which can dramatically affect the level of physical security necessary. Close cooperation with community mental health providers, hospital emergency rooms, hospital psychiatric units, and law enforcement is a hallmark for the planning and operations of a CRC.
Using a structured treatment environment described in more detail below, CRCs enable Individuals to exert more control over their environment and their own behavior. Clinical interventions are individualized, using the beliefs and behaviors that are strengths of the Individual to decrease the crisis and reduce risks they may present to themselves or other people in their environment. These risks will be continually reviewed through standard assessment instruments (e.g. START, BPRS) or procedures such as the Suicide Intervention Model within Applied Suicide Intervention Skills Training (ASIST).
Depending on the Individual’s cognitive level, evidence based practices can be provided either in groups or in 1:1 therapeutic interactions with the Peer Support Specialist and other clinical and medical staff.
Psychiatric care is consistent with evidence-based interventions such as those contained in the American Psychiatric Association’s Practice Guidelines for psychiatric diagnoses likely to be seen in Consumers of a CRC. Whenever medically appropriate the most cost-effective medications are selected. Service Plan Interventions are developed jointly by the Individual, significant others (including Family, Advocates, and representatives of community agencies), and the treatment team through the identification of goals, strengths, target behaviors and methods for change.
CRC clinical programming addresses the wide range of human concerns that present in a crisis facility....clinical, health, social, cultural, trauma, and spiritual. We have built an initial program on the strength of decades of experience and many hundreds of successful outcomes.
Partnership As A Solution. ColumbiaCare has worked with persons experiencing severe psychiatric distress and suicidal and homicidal feelings and actions. Our experience indicates that none of our partner organizations believe that locking up Individuals with a mental health crisis in a hospital hold room or a jail is the most effective, safest, or most preferable option. Hospital emergency room staff, mental health crisis workers, and police officers are under enormous pressure to resolve severe crisis issues rapidly and effectively. However, when there is a safer, more effective, and accessible option for Individuals experiencing a severe mental health crisis such as a CRC, these essential community partners are very appreciative of these resources.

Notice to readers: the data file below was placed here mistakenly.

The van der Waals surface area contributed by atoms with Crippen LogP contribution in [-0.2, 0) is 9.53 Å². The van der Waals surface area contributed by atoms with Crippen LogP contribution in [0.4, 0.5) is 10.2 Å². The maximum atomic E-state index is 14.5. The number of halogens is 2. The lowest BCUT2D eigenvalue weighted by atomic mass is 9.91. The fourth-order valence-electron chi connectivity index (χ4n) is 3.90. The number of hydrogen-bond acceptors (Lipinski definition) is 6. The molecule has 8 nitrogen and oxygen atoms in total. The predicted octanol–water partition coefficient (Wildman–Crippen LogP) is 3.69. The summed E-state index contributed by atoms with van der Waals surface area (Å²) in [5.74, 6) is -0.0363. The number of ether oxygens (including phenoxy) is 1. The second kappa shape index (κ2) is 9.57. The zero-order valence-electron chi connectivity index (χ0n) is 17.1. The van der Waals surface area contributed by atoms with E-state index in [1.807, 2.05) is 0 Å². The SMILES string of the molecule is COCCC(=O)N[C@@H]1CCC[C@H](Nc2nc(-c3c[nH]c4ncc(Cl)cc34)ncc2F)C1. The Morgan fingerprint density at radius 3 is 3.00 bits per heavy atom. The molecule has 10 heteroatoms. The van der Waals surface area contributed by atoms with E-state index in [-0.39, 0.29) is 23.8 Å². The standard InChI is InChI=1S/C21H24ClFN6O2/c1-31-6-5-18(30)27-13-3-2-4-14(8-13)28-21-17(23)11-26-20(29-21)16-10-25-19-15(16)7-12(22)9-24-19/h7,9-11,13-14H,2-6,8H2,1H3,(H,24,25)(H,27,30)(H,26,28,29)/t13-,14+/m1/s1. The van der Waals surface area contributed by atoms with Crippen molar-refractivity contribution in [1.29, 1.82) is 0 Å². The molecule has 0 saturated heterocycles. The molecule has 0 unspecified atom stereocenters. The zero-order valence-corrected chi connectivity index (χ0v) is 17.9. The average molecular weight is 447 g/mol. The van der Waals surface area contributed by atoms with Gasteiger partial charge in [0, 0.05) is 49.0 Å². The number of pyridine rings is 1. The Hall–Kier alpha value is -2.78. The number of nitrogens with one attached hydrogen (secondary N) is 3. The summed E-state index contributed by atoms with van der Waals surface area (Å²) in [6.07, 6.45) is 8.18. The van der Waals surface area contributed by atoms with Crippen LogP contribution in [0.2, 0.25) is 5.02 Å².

ColumbiaCare’s experience indicates that this mutual problem solving process forms the basis for developing a shared partnership strategy that is focused on an Individual’s safety in the least restrictive, most effective environment. ColumbiaCare data and experience prove that diverting people from hospitals effectively reduces police involvements in facilities where that has been an issue. Statistics are indicative of this success, given that ColumbiaCare CRCs show a minimum 94% of individuals admitted through referrals from crisis workers, hospital emergency rooms, or law enforcement have been diverted from more restrictive hospital or jail placements. We do not accomplish these outcomes alone. We have written protocols outlining our interdependence on, and relationships with law enforcement agencies serving our Individuals.
ColumbiaCare CRCs play a pivotal role in each community’s system of care, and our professional relationships with partnering agencies help keep citizens experiencing a serious mental illness where they belong when they are in crisis.
And last but not least... Cost Savings.
Crisis Services are Less Expensive. Hospital bed day rates can vary anywhere from $900 to upwards of $1500 per day. While CRC daily rates may vary according to the specific programming being requested (security level of the facility, professional psychiatric services and staffing level); Crisis Resolution Center bed day rates range from $250 to $500 per day. Not only does a CRC offer a more clinically appropriate treatment approach, but CRCs also reduce the cost of sub-acute mental health services by over HALF! One very conservative savings example is Wasco County, who by investing in Crisis Resolution Center services saved over $257,000 in just 381 days. In most cases, the savings is substantially higher. CRCs are an effective clinical and cost-effective resource.
A Little More About ColumbiaCare~
History and Experience. ColumbiaCare Services is a not-for-profit organization whose mission is to “Promote the mental health and welfare of individuals by developing a progressive regional system of behavioral health care facilities and affiliated service programs in collaboration with public and private providers of social, judicial, and health care services”. ColumbiaCare has been providing a full range of mental health and residential services for citizens of Oregon since its inception in 2003, and has since expanded services into Idaho.